17 Dec 2021

Songs of Disappearance - Australian bird calls top the charts

From Checkpoint, 5:55 pm on 17 December 2021

A music battle across the ditch for the top album has taken an interesting turn, with actual song birds in the game. BirdLife Australia's Sean Dooly spoke to Checkpoint about the album's success.

Forget Bieber and Buble, an album full of the chatter, squawks and songs of a rare array of Aussie birds has flown onto the Australian charts at number five, and they're vying for the top spot.

"So Adele, we've got our eyes on you - we're going to knock you off your perch," says BirdLife's national public affairs manager Sean Dooley.

Dooley spoke to Checkpoint about the album, which was a collaboration between Bowerbird Collective and BirdLife Australia.

It features "some crazy sounding birds that sound more like they're from a 1970s science fiction movie than the Australian bush."

It also features the Regent Honeyeater, of which there are only 300 left in the wild.

Dooly said he had a sweet spot for the critically endangered bird.

"The poignancy of their song - it's a very simple song, and slightly melancholic one, but it's very poignant because the birds themselves are forgetting their own songs.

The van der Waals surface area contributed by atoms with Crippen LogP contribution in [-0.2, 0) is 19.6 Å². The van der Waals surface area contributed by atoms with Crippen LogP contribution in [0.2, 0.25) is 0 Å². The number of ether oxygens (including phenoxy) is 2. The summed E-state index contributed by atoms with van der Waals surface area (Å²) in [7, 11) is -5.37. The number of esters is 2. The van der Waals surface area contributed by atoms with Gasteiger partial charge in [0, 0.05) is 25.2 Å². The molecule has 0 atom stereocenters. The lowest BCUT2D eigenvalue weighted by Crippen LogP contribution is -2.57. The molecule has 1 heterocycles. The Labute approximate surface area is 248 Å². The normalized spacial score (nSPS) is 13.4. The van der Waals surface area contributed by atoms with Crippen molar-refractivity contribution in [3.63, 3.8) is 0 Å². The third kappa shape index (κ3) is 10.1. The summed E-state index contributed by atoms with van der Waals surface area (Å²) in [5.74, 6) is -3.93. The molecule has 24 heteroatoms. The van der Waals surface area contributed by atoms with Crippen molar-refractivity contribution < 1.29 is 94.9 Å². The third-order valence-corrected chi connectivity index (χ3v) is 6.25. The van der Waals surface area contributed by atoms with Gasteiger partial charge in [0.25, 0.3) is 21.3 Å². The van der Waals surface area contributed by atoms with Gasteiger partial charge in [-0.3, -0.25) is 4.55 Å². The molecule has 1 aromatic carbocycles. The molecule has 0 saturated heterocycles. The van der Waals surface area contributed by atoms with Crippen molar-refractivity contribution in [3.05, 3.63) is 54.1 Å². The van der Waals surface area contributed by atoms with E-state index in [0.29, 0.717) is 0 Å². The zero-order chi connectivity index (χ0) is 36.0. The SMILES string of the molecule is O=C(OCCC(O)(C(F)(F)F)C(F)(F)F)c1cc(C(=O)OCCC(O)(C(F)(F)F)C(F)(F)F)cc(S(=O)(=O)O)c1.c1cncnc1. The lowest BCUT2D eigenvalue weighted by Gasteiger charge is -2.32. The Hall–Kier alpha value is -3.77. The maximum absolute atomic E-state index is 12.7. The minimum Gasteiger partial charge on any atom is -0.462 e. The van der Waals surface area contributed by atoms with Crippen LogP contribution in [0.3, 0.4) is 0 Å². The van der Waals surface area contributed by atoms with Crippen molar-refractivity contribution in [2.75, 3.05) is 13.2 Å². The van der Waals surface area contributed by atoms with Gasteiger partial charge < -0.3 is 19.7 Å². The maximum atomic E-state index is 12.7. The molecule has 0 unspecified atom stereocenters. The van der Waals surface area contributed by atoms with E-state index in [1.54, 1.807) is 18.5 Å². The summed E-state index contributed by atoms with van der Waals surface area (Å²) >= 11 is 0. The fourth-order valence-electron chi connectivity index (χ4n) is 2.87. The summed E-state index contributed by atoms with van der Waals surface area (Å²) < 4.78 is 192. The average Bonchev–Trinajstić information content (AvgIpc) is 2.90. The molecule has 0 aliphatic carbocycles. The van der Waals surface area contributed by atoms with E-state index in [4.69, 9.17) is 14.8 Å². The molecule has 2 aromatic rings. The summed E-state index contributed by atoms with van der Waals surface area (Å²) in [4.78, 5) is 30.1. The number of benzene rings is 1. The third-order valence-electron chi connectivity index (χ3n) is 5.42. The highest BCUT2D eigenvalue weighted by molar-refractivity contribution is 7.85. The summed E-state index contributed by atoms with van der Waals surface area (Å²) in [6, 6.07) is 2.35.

"The young males use their songs to court the females, however there are so few male birds left for them to learn their songs from that they're having to resort to imitating other species and of course the females aren't very impressed by that, and of course it's just another impediment to the birds successfully rearing the next generation of Regent Honeyeaters."

The critically endangered Regent Honeyeater

The critically endangered Regent Honeyeater Photo: Jss367, CC BY-SA 4.0 , via Wikimedia Commons

The album Songs of Disappearance has resonated with Australians because it "ticks all emotional buttons", Dooly said. There's something joyous and sad about it.

"It's meant to be a celebration, an imagining of what the soundtrack to Australia is and what we're losing."

The album - which Dooly said they never expected to reach the top 5 - brings awareness to birds' plights. Ninety-six birds on the threatened list have become more threatened in the past 10 years, Dooly said.

"We don't want our forests and our outback to go silent," he said.